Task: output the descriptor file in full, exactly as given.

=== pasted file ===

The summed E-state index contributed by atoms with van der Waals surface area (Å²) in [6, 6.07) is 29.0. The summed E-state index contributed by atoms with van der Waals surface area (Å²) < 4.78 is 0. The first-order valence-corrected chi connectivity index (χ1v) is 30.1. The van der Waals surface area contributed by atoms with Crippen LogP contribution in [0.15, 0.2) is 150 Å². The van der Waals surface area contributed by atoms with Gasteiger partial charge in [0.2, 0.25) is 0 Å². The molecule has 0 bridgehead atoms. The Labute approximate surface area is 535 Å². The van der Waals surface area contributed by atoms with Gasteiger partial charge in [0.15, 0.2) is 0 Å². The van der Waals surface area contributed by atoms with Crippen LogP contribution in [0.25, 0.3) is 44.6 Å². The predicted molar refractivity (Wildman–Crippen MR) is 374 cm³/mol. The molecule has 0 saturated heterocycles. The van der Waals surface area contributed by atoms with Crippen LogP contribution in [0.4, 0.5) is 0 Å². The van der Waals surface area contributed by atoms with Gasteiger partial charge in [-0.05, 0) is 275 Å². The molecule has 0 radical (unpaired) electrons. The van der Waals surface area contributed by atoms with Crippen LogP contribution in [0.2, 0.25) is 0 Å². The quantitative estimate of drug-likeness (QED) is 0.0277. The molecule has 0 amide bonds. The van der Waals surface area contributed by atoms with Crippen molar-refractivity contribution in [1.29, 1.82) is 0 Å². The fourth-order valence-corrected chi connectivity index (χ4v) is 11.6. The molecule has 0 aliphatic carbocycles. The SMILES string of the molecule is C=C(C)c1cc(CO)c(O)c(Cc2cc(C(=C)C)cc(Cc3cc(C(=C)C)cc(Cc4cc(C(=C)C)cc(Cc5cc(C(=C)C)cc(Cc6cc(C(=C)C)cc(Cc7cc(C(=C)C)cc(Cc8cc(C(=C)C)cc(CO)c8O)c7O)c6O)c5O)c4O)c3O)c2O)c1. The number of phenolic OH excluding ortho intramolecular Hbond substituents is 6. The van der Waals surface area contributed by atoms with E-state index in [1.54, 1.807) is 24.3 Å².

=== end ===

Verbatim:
The summed E-state index contributed by atoms with van der Waals surface area (Å²) in [6, 6.07) is 29.0. The summed E-state index contributed by atoms with van der Waals surface area (Å²) < 4.78 is 0. The first-order valence-corrected chi connectivity index (χ1v) is 30.1. The van der Waals surface area contributed by atoms with Crippen LogP contribution in [0.15, 0.2) is 150 Å². The van der Waals surface area contributed by atoms with Gasteiger partial charge in [0.2, 0.25) is 0 Å². The molecule has 0 bridgehead atoms. The Labute approximate surface area is 535 Å². The van der Waals surface area contributed by atoms with Gasteiger partial charge in [0.15, 0.2) is 0 Å². The van der Waals surface area contributed by atoms with Crippen LogP contribution in [0.25, 0.3) is 44.6 Å². The predicted molar refractivity (Wildman–Crippen MR) is 374 cm³/mol. The molecule has 0 saturated heterocycles. The van der Waals surface area contributed by atoms with Crippen LogP contribution in [0.4, 0.5) is 0 Å². The van der Waals surface area contributed by atoms with Gasteiger partial charge in [-0.05, 0) is 275 Å². The molecule has 0 radical (unpaired) electrons. The van der Waals surface area contributed by atoms with Crippen LogP contribution in [0.2, 0.25) is 0 Å². The quantitative estimate of drug-likeness (QED) is 0.0277. The molecule has 0 amide bonds. The van der Waals surface area contributed by atoms with Crippen molar-refractivity contribution in [1.29, 1.82) is 0 Å². The fourth-order valence-corrected chi connectivity index (χ4v) is 11.6. The molecule has 0 aliphatic carbocycles. The SMILES string of the molecule is C=C(C)c1cc(CO)c(O)c(Cc2cc(C(=C)C)cc(Cc3cc(C(=C)C)cc(Cc4cc(C(=C)C)cc(Cc5cc(C(=C)C)cc(Cc6cc(C(=C)C)cc(Cc7cc(C(=C)C)cc(Cc8cc(C(=C)C)cc(CO)c8O)c7O)c6O)c5O)c4O)c3O)c2O)c1. The number of phenolic OH excluding ortho intramolecular Hbond substituents is 6. The van der Waals surface area contributed by atoms with E-state index in [1.54, 1.807) is 24.3 Å².